Nearly 2 million Americans live in long-term healthcare facilities. With the aging of the baby boomers, this figure will rise by 40% in the next decade.
A recently released nursing home report by Families for Better Care, the first comprehensive state-of-state review of nursing home care and nursing home abuse, found that 11 states received a failing grade for the care of their patients. Illinois was one of the states that received a grade of F. The review was based on staffing, inspections, deficiencies, and complaints.
Hidden cameras revealed such nursing home abuses as a nursing aide stuffing a glove in a 96-year-old patient’s mouth in Oklahoma, physically and verbally abused, patients with bruises and black eyes, and many patients being left entire days without care.
If you have a loved one who is a long-term health care facility resident, you must be proactive. Interview every single provider who will administer care to the patient. Insist on regular reports and visit frequently. Recognize possible signs of nursing home abuse such as bruises, bleeding, bedsores, infections, changes in behavior, silence around caregivers, or emotional withdrawal.
Most people are not very good at preventative measures, and most do not act until there is a problem. Contact a legal representative today if you suspect nursing home abuse or neglect. Our attorneys concentrate in this important area of the law. You may contact us anytime, 24 hours a day, seven days a week. You may also call our toll-free number, 1-866-729- 2454.
Don’t wait until it is too late to provide for your future care. Securing a long-term health care insurance policy can be the difference between receiving high-quality care in your home or being at risk in a dangerous facility away from your family. Contact us today for a no-obligation quote for long-term health care coverage.
Read more about nursing home abuse and the signs to watch for in your loved one.
Read more about the dismal state of Illinois nursing homes and nursing home abuse:
Illinois Drops to 44th in Nursing Home Care
(TALLAHASSEE, FL) September 10, 2014 – Illinois ranks near the bottom in nursing home care for the second consecutive year, reports Families for Better Care, a Florida-based nursing home resident advocacy group. The group published its second annual state-by-state nursing home report card by analyzing eight federal measures to gauge nursing home quality. “Illinois’s ranking shows that nursing homes continued to be riddled with problems,” said Brian Lee, the group’s executive director. “The state remains among the worst in hiring enough staff to care for residents.”The state scored failing or below average grades in 5 of 8 categories, ranking lowest in direct care staffing hours per resident (47th), the percentage of facilities with deficiencies (44th), and the percentage of facilities with severe deficiencies (39th).“Inadequate staffing levels continue to fuel widespread neglect and abuse,” said Lee. “Professional nurses and frontline caregivers cannot properly care for residents if they are overworked and short-staffed.”According to the report card, nearly every nursing home was cited one or more deficiencies. Worst yet, state regulators cited 25 percent of nursing homes for a severe deficiency, indicating ongoing harm to residents.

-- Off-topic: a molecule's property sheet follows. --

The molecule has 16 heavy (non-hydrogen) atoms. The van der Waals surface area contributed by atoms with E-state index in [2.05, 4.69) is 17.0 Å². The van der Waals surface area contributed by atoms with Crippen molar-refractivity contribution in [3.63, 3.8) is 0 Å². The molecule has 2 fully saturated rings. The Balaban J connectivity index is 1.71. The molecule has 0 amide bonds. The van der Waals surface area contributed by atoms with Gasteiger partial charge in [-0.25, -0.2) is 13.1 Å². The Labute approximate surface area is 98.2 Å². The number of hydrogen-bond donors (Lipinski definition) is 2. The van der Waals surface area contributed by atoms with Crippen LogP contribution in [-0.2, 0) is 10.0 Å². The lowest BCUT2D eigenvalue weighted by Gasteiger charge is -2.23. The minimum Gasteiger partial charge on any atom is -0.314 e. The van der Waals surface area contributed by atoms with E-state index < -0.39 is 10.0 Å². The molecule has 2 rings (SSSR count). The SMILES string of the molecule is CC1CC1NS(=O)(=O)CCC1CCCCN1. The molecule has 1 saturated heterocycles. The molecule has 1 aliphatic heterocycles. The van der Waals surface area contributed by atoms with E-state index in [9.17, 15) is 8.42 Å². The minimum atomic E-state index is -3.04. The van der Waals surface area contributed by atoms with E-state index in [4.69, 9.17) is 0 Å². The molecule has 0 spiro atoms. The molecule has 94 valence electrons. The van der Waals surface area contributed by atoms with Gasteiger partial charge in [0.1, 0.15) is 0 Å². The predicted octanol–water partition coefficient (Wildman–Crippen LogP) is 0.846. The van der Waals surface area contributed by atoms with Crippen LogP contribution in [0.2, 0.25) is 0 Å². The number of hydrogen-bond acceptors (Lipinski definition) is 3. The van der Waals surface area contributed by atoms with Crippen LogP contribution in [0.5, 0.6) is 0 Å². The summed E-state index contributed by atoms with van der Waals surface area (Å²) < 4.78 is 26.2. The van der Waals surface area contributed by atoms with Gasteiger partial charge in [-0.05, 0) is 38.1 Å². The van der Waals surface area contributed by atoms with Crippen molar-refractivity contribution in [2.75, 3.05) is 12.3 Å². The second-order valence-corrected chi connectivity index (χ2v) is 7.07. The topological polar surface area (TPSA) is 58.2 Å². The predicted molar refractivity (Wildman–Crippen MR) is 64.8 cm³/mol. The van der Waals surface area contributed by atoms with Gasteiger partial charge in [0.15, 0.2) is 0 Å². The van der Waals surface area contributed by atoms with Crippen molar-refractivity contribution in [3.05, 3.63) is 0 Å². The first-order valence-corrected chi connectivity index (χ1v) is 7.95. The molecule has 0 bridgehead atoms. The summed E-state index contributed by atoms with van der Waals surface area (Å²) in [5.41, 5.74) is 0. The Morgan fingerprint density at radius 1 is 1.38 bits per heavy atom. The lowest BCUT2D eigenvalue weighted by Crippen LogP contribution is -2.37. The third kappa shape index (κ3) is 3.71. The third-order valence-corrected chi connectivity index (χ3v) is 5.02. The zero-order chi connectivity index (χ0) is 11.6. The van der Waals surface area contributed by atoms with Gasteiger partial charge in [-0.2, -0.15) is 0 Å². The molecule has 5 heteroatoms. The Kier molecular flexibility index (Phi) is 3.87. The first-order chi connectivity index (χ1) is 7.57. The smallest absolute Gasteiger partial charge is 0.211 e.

“We hope this failing nursing home report card serves as a wake-up call for Governor Quinn and the Illinois Legislature,” said Lee. “They can reverse the state’s trend of nursing home neglect by passing a tough staffing standard and ensuring the Long-Term Care Ombudsman Program’s independence.”
Illinois’s 2014 Nursing Home Report Card is available for download at https://www.nursinghomereportcards.com. About FAMILIES FOR BETTER CARE Families for Better Care, Inc. is a non-profit citizen advocacy group dedicated to creating public awareness of the conditions in our nation’s nursing homes and developing solutions for improving the quality of life and care. For more information, visit https://familiesforbettercare.com.
Disclaimer: This blog entry has been created for information and planning purposes. It is not intended to be, nor should it be substituted for, legal advice, which turns on specific facts and laws in specific jurisdictions. No reader of this blog should act or refrain from acting based on any information included in, or accessible through, this blog without seeking the appropriate legal or other professional advice on the particular facts and circumstances at issue from a lawyer licensed in the reader’s state, country or other appropriate licensing jurisdiction.